The NSW government is asking startups to bid for short-term contracts worth up to $250,000 in a reform of ICT procurement policy.
From October, startups with quick, testable and innovative ideas will compete for deals that will run for up to 75 days as part of the government’s plan to work with innovative businesses through its ICT purchasing process.
NSW Minister for Finance and Services, Dominic Perrottet announced the changes on Wednesday night at the launch of the 2014 NSW iAwards at the University of Technology, Sydney.
Minister Perrottet said changing the risk parameters for these types of contracts will encourage the public sector to embrace more innovative solutions. The government said these parameters are being changed the realise the wider potential of new, innovative good or services, rather than simply favouring previous tried and tested solutions.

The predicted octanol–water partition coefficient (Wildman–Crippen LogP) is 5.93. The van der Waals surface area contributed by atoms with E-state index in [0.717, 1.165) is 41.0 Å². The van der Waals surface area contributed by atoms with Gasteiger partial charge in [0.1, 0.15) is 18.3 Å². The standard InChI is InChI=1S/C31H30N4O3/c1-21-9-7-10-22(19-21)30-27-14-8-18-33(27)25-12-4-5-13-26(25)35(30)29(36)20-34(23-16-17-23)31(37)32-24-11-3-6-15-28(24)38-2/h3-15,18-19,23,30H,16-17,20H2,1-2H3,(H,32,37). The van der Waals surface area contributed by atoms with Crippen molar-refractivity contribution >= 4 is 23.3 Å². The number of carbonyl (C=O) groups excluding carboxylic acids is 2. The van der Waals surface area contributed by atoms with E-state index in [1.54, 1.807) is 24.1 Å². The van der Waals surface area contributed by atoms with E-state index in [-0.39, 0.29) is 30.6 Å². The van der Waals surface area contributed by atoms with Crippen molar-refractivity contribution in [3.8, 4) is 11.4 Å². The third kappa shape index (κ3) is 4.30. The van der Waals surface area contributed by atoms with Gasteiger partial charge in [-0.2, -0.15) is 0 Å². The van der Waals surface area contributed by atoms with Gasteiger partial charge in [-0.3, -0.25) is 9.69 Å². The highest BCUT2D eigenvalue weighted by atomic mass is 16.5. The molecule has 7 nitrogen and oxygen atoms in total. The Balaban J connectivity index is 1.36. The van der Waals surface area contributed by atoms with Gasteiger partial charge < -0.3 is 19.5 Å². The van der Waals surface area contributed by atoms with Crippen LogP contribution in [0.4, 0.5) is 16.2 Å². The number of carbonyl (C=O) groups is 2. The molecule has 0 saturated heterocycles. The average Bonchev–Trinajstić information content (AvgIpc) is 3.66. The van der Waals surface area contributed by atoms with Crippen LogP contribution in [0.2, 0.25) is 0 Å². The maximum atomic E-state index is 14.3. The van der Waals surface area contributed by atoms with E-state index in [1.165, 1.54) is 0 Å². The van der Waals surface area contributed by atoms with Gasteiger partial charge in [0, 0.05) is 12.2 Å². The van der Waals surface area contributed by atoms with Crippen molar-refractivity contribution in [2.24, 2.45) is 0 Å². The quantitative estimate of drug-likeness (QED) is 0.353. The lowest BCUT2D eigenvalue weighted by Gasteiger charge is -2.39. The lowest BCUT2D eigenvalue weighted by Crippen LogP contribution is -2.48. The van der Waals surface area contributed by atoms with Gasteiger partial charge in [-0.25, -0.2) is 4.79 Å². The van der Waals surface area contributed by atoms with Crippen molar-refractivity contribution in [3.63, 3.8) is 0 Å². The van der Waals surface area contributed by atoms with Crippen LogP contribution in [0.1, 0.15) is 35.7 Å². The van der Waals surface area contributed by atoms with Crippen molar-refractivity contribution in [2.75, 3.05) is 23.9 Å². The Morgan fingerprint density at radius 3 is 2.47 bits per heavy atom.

“This is good news for small businesses with big ideas,” said minister Perrottet.
He added that it’s been a challenge for smaller firms to demonstrate value for money when they’re starting out.
“We now want to make it easier for small or medium enterprises to demonstrate potential value for money on ideas in the proof of concept phase of development,” he said.
A NSW government spokesperson said that each government agency is responsible for contracting services that best meet their own needs, and there is no prescribed quota for the short-term contracts.
“Approaches to market are determined by individual agencies, and agencies may adopt different procurement plans that best suit their needs,” the spokesperson said.
Meanwhile, the government on Thursday morning issued a tender for a supplier to deliver mobile device management (MDM) and/or mobile application management (MAM) solutions ‘as-a-service’ made available to all agencies from an ICT service catalogue.
The mobile solutions will improve productivity and be interoperable between agencies, community, and industry, the government said.
The project is part of the NSW Government’s ICT Strategy – released in 2012 – which details a shift to a service approach to purchasing technology services to reduce duplication and promote a cohesive, sector-wide approach to ICT that reduces costs.